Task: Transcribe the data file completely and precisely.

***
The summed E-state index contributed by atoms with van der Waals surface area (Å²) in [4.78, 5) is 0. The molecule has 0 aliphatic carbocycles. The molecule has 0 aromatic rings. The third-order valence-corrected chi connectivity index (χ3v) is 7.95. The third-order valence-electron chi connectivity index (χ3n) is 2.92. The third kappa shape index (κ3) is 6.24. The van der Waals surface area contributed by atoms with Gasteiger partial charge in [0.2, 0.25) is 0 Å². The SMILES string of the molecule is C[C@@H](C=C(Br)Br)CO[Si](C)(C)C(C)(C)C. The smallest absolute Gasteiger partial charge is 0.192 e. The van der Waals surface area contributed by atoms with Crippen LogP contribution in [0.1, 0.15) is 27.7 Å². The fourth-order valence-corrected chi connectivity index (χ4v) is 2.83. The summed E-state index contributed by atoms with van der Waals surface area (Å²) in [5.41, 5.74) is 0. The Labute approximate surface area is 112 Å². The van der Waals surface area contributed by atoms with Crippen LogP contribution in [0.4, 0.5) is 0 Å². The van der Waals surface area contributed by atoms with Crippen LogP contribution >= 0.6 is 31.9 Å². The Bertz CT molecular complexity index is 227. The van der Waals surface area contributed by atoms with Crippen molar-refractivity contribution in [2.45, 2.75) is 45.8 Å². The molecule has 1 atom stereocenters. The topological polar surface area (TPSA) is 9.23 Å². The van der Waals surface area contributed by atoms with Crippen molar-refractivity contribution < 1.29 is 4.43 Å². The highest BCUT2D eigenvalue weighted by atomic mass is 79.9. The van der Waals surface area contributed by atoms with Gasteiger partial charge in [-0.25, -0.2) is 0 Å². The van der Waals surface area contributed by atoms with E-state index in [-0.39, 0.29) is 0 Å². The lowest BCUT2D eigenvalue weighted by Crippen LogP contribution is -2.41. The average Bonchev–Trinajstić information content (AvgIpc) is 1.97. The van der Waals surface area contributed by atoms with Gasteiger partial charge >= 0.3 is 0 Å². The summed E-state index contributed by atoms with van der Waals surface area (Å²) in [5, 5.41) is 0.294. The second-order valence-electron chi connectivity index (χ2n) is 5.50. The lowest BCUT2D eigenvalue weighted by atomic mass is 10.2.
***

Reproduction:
The summed E-state index contributed by atoms with van der Waals surface area (Å²) in [4.78, 5) is 0. The molecule has 0 aliphatic carbocycles. The molecule has 0 aromatic rings. The third-order valence-corrected chi connectivity index (χ3v) is 7.95. The third-order valence-electron chi connectivity index (χ3n) is 2.92. The third kappa shape index (κ3) is 6.24. The van der Waals surface area contributed by atoms with Gasteiger partial charge in [0.2, 0.25) is 0 Å². The SMILES string of the molecule is C[C@@H](C=C(Br)Br)CO[Si](C)(C)C(C)(C)C. The smallest absolute Gasteiger partial charge is 0.192 e. The van der Waals surface area contributed by atoms with Crippen LogP contribution in [0.1, 0.15) is 27.7 Å². The fourth-order valence-corrected chi connectivity index (χ4v) is 2.83. The summed E-state index contributed by atoms with van der Waals surface area (Å²) in [5.41, 5.74) is 0. The Labute approximate surface area is 112 Å². The van der Waals surface area contributed by atoms with Crippen LogP contribution in [0.4, 0.5) is 0 Å². The van der Waals surface area contributed by atoms with Crippen LogP contribution >= 0.6 is 31.9 Å². The Bertz CT molecular complexity index is 227. The van der Waals surface area contributed by atoms with Crippen molar-refractivity contribution in [2.45, 2.75) is 45.8 Å². The molecule has 1 atom stereocenters. The topological polar surface area (TPSA) is 9.23 Å². The van der Waals surface area contributed by atoms with Crippen molar-refractivity contribution < 1.29 is 4.43 Å². The highest BCUT2D eigenvalue weighted by atomic mass is 79.9. The van der Waals surface area contributed by atoms with Gasteiger partial charge in [-0.25, -0.2) is 0 Å². The van der Waals surface area contributed by atoms with E-state index in [-0.39, 0.29) is 0 Å². The lowest BCUT2D eigenvalue weighted by Crippen LogP contribution is -2.41. The average Bonchev–Trinajstić information content (AvgIpc) is 1.97. The van der Waals surface area contributed by atoms with Gasteiger partial charge >= 0.3 is 0 Å². The summed E-state index contributed by atoms with van der Waals surface area (Å²) in [5, 5.41) is 0.294. The second-order valence-electron chi connectivity index (χ2n) is 5.50. The lowest BCUT2D eigenvalue weighted by atomic mass is 10.2.